Paper Shredders

Paper Shredders

Years have passed since those days of ignorance and naivety. Nowadays scanning devices are everywhere. They can be found at newspapers and hospitals, or police headquarters. Architects and photographers use them. Scanners are everywhere. They have evolved offering high resolution output at a low price. They have become smaller in size and thinner. Or have become part of other devices such as printing machines. With advances in hardware design and storage capabilities of computers, they have become an essential tool for any IT management strategy. Now, it all makes sense.

But let’s start with the most basic of questions: what is scanning?

Scanning is the process by which paper documents are copied and saved as digital images. And why is it important? For one reason, if done according to specific requirements, the electronic record can legally take the place of the paper document, which can then be destroyed. http://f2.washington.edu/fm/recmgt/scanning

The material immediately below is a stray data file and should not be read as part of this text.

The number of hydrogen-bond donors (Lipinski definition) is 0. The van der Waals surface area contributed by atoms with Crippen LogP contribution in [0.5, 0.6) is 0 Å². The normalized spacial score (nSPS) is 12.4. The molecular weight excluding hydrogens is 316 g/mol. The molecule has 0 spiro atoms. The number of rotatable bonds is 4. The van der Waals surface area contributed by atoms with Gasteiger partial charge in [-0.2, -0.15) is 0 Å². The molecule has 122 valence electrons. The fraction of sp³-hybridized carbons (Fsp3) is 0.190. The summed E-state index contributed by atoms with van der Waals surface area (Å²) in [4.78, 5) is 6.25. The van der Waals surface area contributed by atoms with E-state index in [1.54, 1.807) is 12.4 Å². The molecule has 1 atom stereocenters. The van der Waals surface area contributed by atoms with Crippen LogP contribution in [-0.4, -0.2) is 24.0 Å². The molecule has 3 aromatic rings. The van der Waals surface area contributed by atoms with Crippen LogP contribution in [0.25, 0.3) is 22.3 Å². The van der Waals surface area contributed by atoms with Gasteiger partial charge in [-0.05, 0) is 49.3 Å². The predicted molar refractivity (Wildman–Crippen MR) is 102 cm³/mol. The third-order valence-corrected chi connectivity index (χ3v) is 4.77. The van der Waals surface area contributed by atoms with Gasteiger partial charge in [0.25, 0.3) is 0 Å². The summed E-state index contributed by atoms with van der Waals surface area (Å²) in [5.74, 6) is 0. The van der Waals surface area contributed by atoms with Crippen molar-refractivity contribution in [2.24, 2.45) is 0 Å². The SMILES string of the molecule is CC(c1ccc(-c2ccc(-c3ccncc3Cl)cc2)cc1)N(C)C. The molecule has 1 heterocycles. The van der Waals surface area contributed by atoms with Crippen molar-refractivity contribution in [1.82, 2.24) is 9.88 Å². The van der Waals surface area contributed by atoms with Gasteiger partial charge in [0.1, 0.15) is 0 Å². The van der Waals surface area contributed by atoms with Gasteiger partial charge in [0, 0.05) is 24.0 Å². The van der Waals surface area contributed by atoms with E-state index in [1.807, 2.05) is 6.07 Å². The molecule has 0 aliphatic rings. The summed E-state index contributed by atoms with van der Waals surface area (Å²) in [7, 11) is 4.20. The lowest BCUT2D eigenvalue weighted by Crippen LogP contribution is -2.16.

Printer & Scanner

Printer & Scanner

And this can help save time, space, money. The more documents we digitize the faster we can do our job. And in a world where information needs to be available anytime, anywhere, it is crucial to capture documents digitally.

We scan for see three basic reasons:

–       For archiving so that we can discard paper

–       For populating information repositories so that we can have easier access to specific data when we need them

–       At the start of a business process so as to ensure that more of the processes will be done digitally

The fact is that the more we scan documents the more it becomes less about archiving and more about creating an end to end workflow which can and will:

–       Reduce costs from such expenses that require extensive time consuming processes like searching, faxing, making copies. In the long term, it will also save money from buying equipment, from repair or maintenance.

–       Make access to critical information easier and faster. The more an organization grows the more paperwork is created and access to the information becomes more difficult. If we want to be efficient and competitive it is essential to be able to access records fast. Especially in specific professions like those involved with the healthcare and medical industry, access to information in time – when, for example, a patient is in an emergency situation – can be crucial. Scanning documents makes critical information easily accessible.